Let’s start at the beginning. We have a service which we want to deploy so that it can serve its purpose. The service can be a Java, Scala, NodeJS, PHP or whatever-other-technology application. With single service and simple setup (dev and prod) you can easily manage build and deploy with little fuss. You can easily have it build and deploy with a subset of Jenkins, Ansible, Puppet, Cloud Formation, etc. The problem in this setup is consistency of execution environments. There may be variations of libraries between your development environment, QA and production – and that’s not a good place to be. You can solve that problem with Puppet or Ansible but that’s a bit of a headache – you will be burning precious DevOps time but at least you can run the thing in some sort of consistent manner. It may get bit more messy when you have few services to manage.

First container

We can make things bit easier by packaging up the service into a Docker image, which for modern services is relatively straightforward and Developers are going to love it! Containerisation will give you few benefits from the start:

  • An easier way of ensuring consistency: if you tag released containers with unique tags you will be able to run exactly same version in dev, qa, prod. Avoid latest tag like fire. It’s a slippery slope!
  • Consistent way of launching a service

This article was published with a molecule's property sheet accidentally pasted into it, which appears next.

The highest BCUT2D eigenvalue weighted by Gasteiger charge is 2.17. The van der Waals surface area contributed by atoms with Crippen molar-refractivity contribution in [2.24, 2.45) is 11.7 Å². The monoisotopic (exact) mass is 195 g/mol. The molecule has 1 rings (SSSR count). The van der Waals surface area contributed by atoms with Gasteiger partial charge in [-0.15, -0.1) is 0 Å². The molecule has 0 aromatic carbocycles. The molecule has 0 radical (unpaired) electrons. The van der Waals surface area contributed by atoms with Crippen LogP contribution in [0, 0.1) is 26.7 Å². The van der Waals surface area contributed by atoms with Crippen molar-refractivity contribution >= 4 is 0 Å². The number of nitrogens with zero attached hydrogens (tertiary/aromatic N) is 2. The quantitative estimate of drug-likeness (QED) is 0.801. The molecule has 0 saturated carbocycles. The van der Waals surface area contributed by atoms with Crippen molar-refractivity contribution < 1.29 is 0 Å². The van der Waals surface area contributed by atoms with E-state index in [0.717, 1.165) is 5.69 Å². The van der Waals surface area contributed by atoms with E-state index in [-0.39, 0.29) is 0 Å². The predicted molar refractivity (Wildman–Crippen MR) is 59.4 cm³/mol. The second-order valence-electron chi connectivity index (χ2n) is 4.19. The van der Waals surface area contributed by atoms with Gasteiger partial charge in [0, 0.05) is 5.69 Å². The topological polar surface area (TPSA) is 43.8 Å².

• Ease of running integration/system tests against a service in CI/CD systems – you will be simply able to lunch the ‘thing’ on a host with Docker service.

Basic infrastructure for containers

So, in order to leverage ‘economy of scale’ for containers it makes sense to setup some basic infrastructure. You will need:

  • Docker registry. There are plenty of options: AWS ECR, GCP Container Registry, Docker Hub, Quay, Nexus, GitLab CI, and so on. Those are relatively simple to setup but are a crucial backbone of container dependent infrastructures.
  • CI/CD with tooling for building containers. There are few approaches you can take and will differ based on technology you are using. Whatever you are using, at the end of the day you need to be able to build a container from your CI/CD platform. Worth investing some time in it. The good thing is, the packaging and publishing of the containers will be agnostic to programming languages and technologies you are using to write your services. In a sense it will be much easier to add in new services and build with different programming languages, as releasing and storing deployable artifacts (Docker images) becomes unified. OK, so at this stage, you have your first containerised application, a Docker registry, and some tooling around building and releasing containers. Awesome 🙂

Adding in more services

Since you now have containers basics covered it’s time to move on and add more services. Once you have the first service complete it becomes relatively easy to add in more. Ideally, you would build and release new containers in exactly the same manner as your first container. Consistency, remember that? Re-use tooling and components to save yourself time AND very importantly: encouraging a wider audience, such as developers to actively participate in those DevOps’y flavoured activities. Ideally, once the first service is containerised any software engineer within your group should be able to and be encouraged to containerise the next service. Initially created tooling should make it super easy to turn a PR merge a new Docker image pushed to registry (provided it passes tests 😉 ). I’m a big fan of Jenkins files and defining build pipelines as code. In this way Dockerised applications and pipeline-as-a-code are a great foundation for well containerised infrastructure.

To be continued …